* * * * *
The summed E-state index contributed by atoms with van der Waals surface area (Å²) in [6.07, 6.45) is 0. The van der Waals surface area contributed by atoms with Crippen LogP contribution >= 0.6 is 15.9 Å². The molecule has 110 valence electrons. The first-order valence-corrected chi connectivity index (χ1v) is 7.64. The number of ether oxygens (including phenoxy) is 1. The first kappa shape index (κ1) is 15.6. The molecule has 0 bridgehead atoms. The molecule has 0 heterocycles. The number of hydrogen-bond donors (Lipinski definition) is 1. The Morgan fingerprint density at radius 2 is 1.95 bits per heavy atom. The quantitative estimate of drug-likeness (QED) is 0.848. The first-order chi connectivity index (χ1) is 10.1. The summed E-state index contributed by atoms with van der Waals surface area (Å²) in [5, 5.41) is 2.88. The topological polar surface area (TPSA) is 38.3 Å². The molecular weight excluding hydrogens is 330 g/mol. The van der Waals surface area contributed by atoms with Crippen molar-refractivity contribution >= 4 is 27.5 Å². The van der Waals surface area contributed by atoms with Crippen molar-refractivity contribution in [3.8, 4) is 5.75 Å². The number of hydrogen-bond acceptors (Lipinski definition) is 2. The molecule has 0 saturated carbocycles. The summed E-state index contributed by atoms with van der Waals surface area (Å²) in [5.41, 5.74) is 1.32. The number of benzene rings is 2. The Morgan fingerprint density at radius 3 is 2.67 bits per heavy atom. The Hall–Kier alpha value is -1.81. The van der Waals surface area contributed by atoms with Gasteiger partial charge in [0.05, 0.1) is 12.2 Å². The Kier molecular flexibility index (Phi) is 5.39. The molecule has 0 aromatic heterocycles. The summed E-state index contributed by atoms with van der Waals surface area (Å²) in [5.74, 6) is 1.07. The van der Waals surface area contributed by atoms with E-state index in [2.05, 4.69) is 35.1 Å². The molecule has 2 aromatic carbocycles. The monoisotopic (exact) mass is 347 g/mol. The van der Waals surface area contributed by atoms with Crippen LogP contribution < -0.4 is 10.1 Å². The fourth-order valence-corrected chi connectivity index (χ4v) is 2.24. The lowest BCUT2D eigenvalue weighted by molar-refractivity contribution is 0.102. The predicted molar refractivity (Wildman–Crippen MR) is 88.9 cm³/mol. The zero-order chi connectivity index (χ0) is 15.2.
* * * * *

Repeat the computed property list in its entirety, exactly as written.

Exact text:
The summed E-state index contributed by atoms with van der Waals surface area (Å²) in [6.07, 6.45) is 0. The van der Waals surface area contributed by atoms with Crippen LogP contribution >= 0.6 is 15.9 Å². The molecule has 110 valence electrons. The first-order valence-corrected chi connectivity index (χ1v) is 7.64. The number of ether oxygens (including phenoxy) is 1. The first kappa shape index (κ1) is 15.6. The molecule has 0 bridgehead atoms. The molecule has 0 heterocycles. The number of hydrogen-bond donors (Lipinski definition) is 1. The Morgan fingerprint density at radius 2 is 1.95 bits per heavy atom. The quantitative estimate of drug-likeness (QED) is 0.848. The first-order chi connectivity index (χ1) is 10.1. The summed E-state index contributed by atoms with van der Waals surface area (Å²) in [5, 5.41) is 2.88. The topological polar surface area (TPSA) is 38.3 Å². The molecular weight excluding hydrogens is 330 g/mol. The van der Waals surface area contributed by atoms with Crippen molar-refractivity contribution >= 4 is 27.5 Å². The van der Waals surface area contributed by atoms with Crippen molar-refractivity contribution in [3.8, 4) is 5.75 Å². The number of hydrogen-bond acceptors (Lipinski definition) is 2. The molecule has 0 saturated carbocycles. The summed E-state index contributed by atoms with van der Waals surface area (Å²) in [5.41, 5.74) is 1.32. The number of benzene rings is 2. The Morgan fingerprint density at radius 3 is 2.67 bits per heavy atom. The Hall–Kier alpha value is -1.81. The van der Waals surface area contributed by atoms with Gasteiger partial charge in [0.05, 0.1) is 12.2 Å². The Kier molecular flexibility index (Phi) is 5.39. The molecule has 0 aromatic heterocycles. The summed E-state index contributed by atoms with van der Waals surface area (Å²) in [5.74, 6) is 1.07. The van der Waals surface area contributed by atoms with E-state index in [2.05, 4.69) is 35.1 Å². The molecule has 2 aromatic carbocycles. The monoisotopic (exact) mass is 347 g/mol. The van der Waals surface area contributed by atoms with Crippen LogP contribution < -0.4 is 10.1 Å². The fourth-order valence-corrected chi connectivity index (χ4v) is 2.24. The lowest BCUT2D eigenvalue weighted by molar-refractivity contribution is 0.102. The predicted molar refractivity (Wildman–Crippen MR) is 88.9 cm³/mol. The zero-order chi connectivity index (χ0) is 15.2.